Postcards from Italy

A Day in Urbino

Urbino has had the bad luck, or perhaps the good luck, of being on the wrong side of the Apennine mountains. Tucked into the hills of Le Marche, on the opposite side of the mountain range that winds its way down the length of central Italy like its spine, Urbino was a cultural capital during the Renaissance, birthplace and gathering place of such luminaries in art as Piero della Francesca, Barocci, Raphael and architecture as Laurana and Martini. After the town’s peak in the 15th and 16th centuries, its influence waned, not least because of its distance and inaccessibility from other centers of art and culture on the western slopes of the Apennines.

Urbino - Central Italy - July 2006 - Viewed From a Hill

(Photo by Gareth Williams via Flickr)

This may have also been its stroke of fortune, however, because as the city faded into provincial anonymity, it also avoided later development and has remained one of the best-preserved Renaissance historic centers in Italy. Now a UNESCO World Heritage Site, the town looks much the same as it did in the 15th century, when the ruling Duke Federico II of Montefeltro built the center based on their designs for an ideal city. Steep, narrow lanes – many of them pedestrian only – are lined by houses and palazzi of muted red brick and white marble, and lead to the spectacular Ducal Palace and Cathedral. Above the city, the Albornoz Fortress looks out over the rooftops of the town and across the lush rolling countryside beyond.

Urbino is probably not going to be a stopover, as it is not located between any two major cities or destinations, but it can easily be a day trip from many towns in Tuscany and Umbria, combining a gorgeous drive with a day of splendid art and architecture which rivals any of the hilltowns of its neighboring regions, but with a fraction of the crowds.


(Photo by Concierge in Umbria via Flickr)


Urbino’s Ducal Palace, which contains the National Gallery of Le Marche, is by far the town’s most important monument, and is considered one of the great Italian buildings of the Renaissance. Built by Duke Frederico of Montefeltro in the 15th century according to plans by architect Luciano Laurana, the palace is a large complex with a beautiful arcaded courtyard and a unique “studiolo” decorated with exquisite intarsia (inlaid wood) paneling depicting shelves lined with books and musical instruments. The National Gallery is home to a surprising excellent collection of works by Raphael, Piero della Francesca, Uccello, Titian, and Barocci – one of the most important collections of Renaissance paintings in the world. Just next door, the town’s Cathedral was rebuilt in the 18th century after a devastating earthquake destroyed the original building, but is home to a number of Renaissance paintings by Barocci and others.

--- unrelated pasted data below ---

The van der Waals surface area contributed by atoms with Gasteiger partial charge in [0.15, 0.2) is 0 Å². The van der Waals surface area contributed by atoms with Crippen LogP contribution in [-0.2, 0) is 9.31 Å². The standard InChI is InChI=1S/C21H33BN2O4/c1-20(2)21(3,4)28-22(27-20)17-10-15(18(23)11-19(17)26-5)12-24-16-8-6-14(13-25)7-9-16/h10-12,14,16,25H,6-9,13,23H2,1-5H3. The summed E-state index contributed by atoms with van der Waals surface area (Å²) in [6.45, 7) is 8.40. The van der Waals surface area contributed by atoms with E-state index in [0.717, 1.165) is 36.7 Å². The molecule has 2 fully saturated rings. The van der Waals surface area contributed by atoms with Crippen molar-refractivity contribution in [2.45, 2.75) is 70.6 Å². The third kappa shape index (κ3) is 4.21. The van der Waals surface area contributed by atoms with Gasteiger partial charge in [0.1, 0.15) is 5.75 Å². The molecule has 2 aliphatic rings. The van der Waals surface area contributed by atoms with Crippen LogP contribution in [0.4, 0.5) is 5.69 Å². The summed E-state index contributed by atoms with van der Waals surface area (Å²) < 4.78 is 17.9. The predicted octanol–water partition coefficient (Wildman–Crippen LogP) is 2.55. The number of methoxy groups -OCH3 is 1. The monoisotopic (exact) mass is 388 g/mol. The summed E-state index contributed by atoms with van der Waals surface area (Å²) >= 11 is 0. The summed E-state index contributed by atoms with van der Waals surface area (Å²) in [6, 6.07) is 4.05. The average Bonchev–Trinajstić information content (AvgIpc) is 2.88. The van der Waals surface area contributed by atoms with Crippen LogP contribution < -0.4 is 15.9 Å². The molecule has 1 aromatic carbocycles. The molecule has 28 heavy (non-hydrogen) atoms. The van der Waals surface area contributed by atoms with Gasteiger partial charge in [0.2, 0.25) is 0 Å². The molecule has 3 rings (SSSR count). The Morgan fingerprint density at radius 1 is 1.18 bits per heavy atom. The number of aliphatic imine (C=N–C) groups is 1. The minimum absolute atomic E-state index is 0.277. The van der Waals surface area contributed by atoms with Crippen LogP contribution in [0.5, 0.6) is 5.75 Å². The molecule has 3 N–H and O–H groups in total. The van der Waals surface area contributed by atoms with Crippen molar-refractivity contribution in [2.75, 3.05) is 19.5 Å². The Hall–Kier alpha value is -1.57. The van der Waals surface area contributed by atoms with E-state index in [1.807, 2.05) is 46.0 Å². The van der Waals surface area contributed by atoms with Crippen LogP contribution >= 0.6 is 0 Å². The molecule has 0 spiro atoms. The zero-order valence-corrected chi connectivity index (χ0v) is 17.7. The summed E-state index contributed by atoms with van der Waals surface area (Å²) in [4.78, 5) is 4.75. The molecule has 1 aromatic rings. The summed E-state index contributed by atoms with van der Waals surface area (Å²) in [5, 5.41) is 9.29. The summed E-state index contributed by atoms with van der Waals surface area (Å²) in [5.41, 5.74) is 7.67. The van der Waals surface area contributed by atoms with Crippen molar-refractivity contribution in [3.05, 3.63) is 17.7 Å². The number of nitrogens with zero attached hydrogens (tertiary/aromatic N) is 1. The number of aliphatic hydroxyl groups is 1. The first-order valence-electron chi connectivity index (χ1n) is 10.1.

(Photo by Concierge in Umbria via Flickr)

Nearby, on the fittingly named Via Raffaelo Sanzio, stop in to visit Raphael’s birthplace. This great Renaissance master’s father, Giovanni Santi, was a court painter to the famous patron Duke Federico II of Montefeltro, and moved his family here in the 15th century to establish a workshop. Raphael was born here in 1483, and painted in the family workshop until his father’s death 11 years later. Though there is a small mural attributed to the young Raphael inside, the house-museum is more interesting as a recreation of a typical 15th-century home and workshop.

Above town, the 14th century Fortezza Albornoz was built to keep the city of Urbino in check, and later expanded by the Cardinal Albornoz, for whom it is named. Now home to a museum of antique arms and armor, the fortress has fabulous views from the upper floor over the center of Urbino and the surrounding lush countryside.


(Photo by Concierge in Umbria via Flickr)


Urbino is home to an important and historic university, and the shops reflect the young, eclectic atmosphere of a university town. You’ll find small artisan jewelry and housewares boutiques, bookshops, and ceramic workshops. There are a few souvenir shops sprinkled around the main sights in town, but nothing on the scale of towns in Tuscany and Umbria.


Le Marche is known for its rustic mountain food. At simple, family-run trattorie like La Trattoria del LeoneL’Angolo Divino, and Antica Osteria da la Stella you can sample stewed rabbit, the region’s excellent pork, and fresh pasta with hearty truffle or game sauces.

Travel Specialists

Maria Landers

Brian Dore